McAllen first in Texas to acquire wireless charging electric buses

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On the outside, electric buses may look like all the others in the Metro McAllen fleet.

“They look just like all the other buses here, but they will be five feet longer so we’ll have a little more capacity for passengers,” said Mario Delgado, the transit director for the City of McAllen.

What makes the buses different is what’s on the inside.

“It is very quiet because it has electrical components. It doesn TMt have a diesel engine, so it TMs a very quiet bus,” Delgado said.

Being that is has a zero emission propulsion system, the all-electric bus has virtually no environmental impact, but that TMs not all.

“You don TMt have to plug it in at all. It TMs completely inductive. It charges over an 8-inch air gap so basically there TMs a transmitter embedded in the ground and there TMs a receiver on the bottom of the bus. As the bus pulls into the stop, it TMs charging inductively without having to connect,” Delgado explained.

The buses will automatically charge as they pull into the station at the end of each route. They average layover time is between 10 to 12 minutes.

“A fully electric bus will get you a 120 to 130 miles on one charge. We typically run 160 miles so that wireless charging will that will be achieved throughout the day will allow you to run the full 160 miles without having to pull the bus out of service, Delgado said.

McAllen purchased two of the new buses, which would make it the owner of the first inductive charging electric bus system in the State of Texas. A federal grant covered 90 percent of the expenses for the project.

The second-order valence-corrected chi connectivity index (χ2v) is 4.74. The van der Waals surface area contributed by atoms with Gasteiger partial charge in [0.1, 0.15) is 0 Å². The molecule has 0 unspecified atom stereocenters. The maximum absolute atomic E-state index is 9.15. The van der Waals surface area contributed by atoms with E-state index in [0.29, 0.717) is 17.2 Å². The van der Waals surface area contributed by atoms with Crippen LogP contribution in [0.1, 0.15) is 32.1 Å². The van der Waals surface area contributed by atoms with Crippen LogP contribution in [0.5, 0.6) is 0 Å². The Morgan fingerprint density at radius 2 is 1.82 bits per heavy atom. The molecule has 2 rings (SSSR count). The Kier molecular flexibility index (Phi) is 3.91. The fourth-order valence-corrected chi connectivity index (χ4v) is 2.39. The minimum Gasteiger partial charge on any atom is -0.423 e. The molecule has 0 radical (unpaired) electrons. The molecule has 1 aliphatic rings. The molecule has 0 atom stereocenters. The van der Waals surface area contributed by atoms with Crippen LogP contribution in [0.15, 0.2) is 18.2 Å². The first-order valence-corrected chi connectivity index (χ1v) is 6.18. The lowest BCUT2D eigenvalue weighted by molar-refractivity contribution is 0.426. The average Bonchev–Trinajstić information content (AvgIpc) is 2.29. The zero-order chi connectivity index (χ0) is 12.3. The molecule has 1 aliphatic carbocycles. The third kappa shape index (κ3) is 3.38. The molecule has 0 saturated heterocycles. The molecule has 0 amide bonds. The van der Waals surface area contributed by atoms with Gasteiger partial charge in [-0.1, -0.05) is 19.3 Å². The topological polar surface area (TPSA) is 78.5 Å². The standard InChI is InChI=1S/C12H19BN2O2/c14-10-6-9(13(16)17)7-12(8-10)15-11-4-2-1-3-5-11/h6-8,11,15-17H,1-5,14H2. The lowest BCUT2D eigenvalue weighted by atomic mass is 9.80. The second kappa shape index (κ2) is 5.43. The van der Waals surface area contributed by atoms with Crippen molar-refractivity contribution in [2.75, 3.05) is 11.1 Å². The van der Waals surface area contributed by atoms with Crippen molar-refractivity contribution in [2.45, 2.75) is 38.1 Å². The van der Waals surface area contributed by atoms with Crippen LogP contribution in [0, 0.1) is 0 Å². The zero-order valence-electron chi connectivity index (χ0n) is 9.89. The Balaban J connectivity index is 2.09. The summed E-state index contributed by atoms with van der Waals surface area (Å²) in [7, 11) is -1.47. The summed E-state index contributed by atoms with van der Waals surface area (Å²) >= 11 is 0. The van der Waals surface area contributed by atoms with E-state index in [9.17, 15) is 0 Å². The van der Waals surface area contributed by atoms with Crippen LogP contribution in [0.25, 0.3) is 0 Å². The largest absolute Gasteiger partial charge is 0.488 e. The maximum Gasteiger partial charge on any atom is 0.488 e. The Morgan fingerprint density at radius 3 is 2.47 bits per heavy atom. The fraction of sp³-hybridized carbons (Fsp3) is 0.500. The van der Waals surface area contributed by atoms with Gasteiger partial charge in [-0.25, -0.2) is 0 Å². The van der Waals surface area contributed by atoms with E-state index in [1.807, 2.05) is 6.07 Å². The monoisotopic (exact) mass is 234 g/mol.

“It sounds great. I think they should do it everywhere,” said Valley resident Jill Carrizales.

The new buses cost a bit more, $600,000 a piece versus $400,000 for the traditional diesel fuel buses, but Delgado explained it TMs well worth it. The average bus has life of 12 years and the electric ones require less maintenance.

“It TMs about 20 cents per mile on an electric bus, whereas it TMs about 75 cents per mile on a diesel bus. You TMre saving 60 cents a mile, we run about 50,000 miles a year.”

Not everyone is thrilled though.

“A lot more vehicles are going to want to become electric, it TMs going to ruin the trucking business for a lot of truckers-reason being that diesel costs go up,” said Robert Salas.

Salas owns several diesel trucks. He isn’t completely against the idea of electric transit, but he just doesn TMt want to see the trend impact privately-owned businesses.

“For public transportation, it would be fine as long as they don TMt start moving it into other things. I guess for the city, it’s pretty good,” Salas said.

The buses are expected to be arrive in McAllen at the end of the month. Once testing is complete, the buses will likely be placed on route four, which is the busiest routes for Metro McAllen.

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